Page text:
The sole FIGURE is a schematic representation of a thin film thermocouple according to the invention.
The present invention provides a temperature measuring device in the form of a thermocouple of ruthenium oxide and iridium oxide leads which provides fast response time (up to 1 μsec) which is 100 to 1000 times faster than comparable sheathed sensors.
The device of the invention is more resistant to attack by corrosive environments, such as halide containing acids, cyanides, chlorates or peroxides, than even noble metal thermocouples and far more resistant than base metal thermocouples.
Although iridium oxide is known to have outstanding resistance to corrosion, See, Lauks et al. hereinabove, and Kotz and Stucki hereinabove, refer to the excellent corrosion resistance of RuO2 in their paper for stabilizing RuO2 powdered catalysts by admixtures of IrO2 and the technical applicability of such metal oxide catalysts for the O2 evolving anode in MenbrelŪ water electrolysis cells but employing junctions of RuO2 and IrO2 as thermocouples has evaded those knowledgeable in the field of temperature measurement.
In reducing the invention to practice, thermocouples were fabricated by depositing a sputtered film on a substrate of alumina (Al2 O3); See, K. Kreider hereinabove. In the sole FIGURE of the drawings, thermocouple 10 includes a substrate 12 on which are formed leg 14, typically of a 1-4 μm thick electrically conducting lead of IrO2 and a similar leg 16 formed of RuO2. A junction of the RuO2 and IrO2 legs 16 and 14 are found at 18. The RuO2 and IrO2 junction 18 creates a temperature measurement area 20 which contacts the environment to be measured. The "cold" or reference junction area is depicted at 22. In use the electrical output of the ruthenium oxide-iridium oxide thermocouple can be used to indicate the temperature of the environment in which the temperature measurement area 20 of thermocouple 10 is immersed. Typically, the sputtered film deposit can be made on any suitable substrate, such as a ceramic or glass substrate (an electrically insulating material), which can also be used as the vessel or container for the chemical process. Thus, the sputtered film can take the form of a probe or a coating for the vessel which contains the corrosive chemical environment.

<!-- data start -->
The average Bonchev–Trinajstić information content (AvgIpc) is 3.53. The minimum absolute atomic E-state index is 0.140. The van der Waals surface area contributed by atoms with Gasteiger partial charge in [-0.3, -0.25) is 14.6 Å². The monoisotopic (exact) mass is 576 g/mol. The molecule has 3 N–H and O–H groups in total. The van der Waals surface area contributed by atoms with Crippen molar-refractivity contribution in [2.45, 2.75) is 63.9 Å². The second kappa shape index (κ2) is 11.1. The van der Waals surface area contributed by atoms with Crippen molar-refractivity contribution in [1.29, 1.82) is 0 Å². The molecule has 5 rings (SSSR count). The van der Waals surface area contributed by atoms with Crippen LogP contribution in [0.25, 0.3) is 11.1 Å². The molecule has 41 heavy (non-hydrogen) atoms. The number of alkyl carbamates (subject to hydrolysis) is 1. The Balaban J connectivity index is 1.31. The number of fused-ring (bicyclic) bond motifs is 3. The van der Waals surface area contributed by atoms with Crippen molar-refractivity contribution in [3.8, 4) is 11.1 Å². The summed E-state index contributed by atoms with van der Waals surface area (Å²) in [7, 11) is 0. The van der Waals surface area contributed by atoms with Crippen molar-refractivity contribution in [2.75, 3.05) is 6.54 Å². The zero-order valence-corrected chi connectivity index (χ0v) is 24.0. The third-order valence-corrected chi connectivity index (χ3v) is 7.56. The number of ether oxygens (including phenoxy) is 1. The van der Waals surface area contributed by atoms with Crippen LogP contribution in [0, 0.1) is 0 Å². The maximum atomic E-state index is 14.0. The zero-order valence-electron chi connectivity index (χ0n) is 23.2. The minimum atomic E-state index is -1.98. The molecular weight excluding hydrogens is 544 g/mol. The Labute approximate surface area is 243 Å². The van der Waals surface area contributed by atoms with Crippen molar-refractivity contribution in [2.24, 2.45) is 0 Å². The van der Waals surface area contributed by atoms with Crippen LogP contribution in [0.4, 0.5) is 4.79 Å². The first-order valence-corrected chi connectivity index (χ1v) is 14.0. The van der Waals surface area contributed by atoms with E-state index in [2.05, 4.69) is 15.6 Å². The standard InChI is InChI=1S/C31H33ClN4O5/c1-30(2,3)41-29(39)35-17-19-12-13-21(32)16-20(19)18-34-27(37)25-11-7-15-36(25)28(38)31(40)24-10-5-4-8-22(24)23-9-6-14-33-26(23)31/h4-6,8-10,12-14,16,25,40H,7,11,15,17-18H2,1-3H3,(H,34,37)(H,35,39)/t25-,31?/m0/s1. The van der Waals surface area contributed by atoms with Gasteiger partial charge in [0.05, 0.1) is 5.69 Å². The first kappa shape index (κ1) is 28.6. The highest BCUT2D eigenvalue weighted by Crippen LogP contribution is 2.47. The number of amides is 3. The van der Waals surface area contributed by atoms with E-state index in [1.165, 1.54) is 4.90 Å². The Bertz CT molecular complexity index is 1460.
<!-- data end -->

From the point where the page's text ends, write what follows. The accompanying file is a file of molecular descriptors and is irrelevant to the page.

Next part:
Typical outputs of the RuO2 --IrO2 film thermocouple is 4.5 μV/k at 40° C.; 4.3 μV/k at 100° C., and 4.1 μV/k at 200° C. These values can be adjusted with high temperature (>500° C.) heat treatments of the fabricated thermocouples.
The thin film form of the invention is the most useful form as it permits miniaturization of sensors and electrodes. The thin film form also permits electrode and sensor designs which can incorporate a temperature measuring sensor at the tip of a charge injection electrode or a pH sensor. However, the invention contemplates other applications for ruthenium oxide-iridium oxide thermocouples which include measurement of temperature where the attributes of the invention are employed, i.e., where spatial resolution, fast response and/or corrosion resistance are critical parameters.
It is therefore understood that the foregoing description of the invention in connection with the preferred embodiments are only illustrative of the invention by way of exemplification and not by way of limitation and it is readily within the skill of the ordinary workers skilled in the art to which the invention pertains to modify the same without departing from the features of the invention which are set forth in the appended claims.
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|1||Burgess et al., "Transient Thermal Response of Plasma-Sprayed Zirconia Measured with Thin-Film Thermocouples", Sensors and Actuators, A,24, (1990), pp. 155-161.|
|2||*||Burgess et al., Transient Thermal Response of Plasma Sprayed Zirconia Measured with Thin Film Thermocouples , Sensors and Actuators, A,24, (1990), pp. 155 161.|
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|U.S. Classification||374/179, 374/E01.022, 374/E07.004, 136/236.1, 136/225, 136/238|
|International Classification||H01L35/08, H01L35/22, G01K7/02, G01K1/18|
|Cooperative Classification||G01K7/02, G01K1/18, H01L35/08, H01L35/22|
|European Classification||H01L35/22, H01L35/08, G01K1/18, G01K7/02|
|Apr 1, 1997||FPAY||Fee payment|
Year of fee payment: 4
|May 8, 2001||REMI||Maintenance fee reminder mailed|
|Oct 12, 2001||LAPS||Lapse for failure to pay maintenance fees|
|Dec 18, 2001||FP||Expired due to failure to pay maintenance fee|
Effective date: 20011012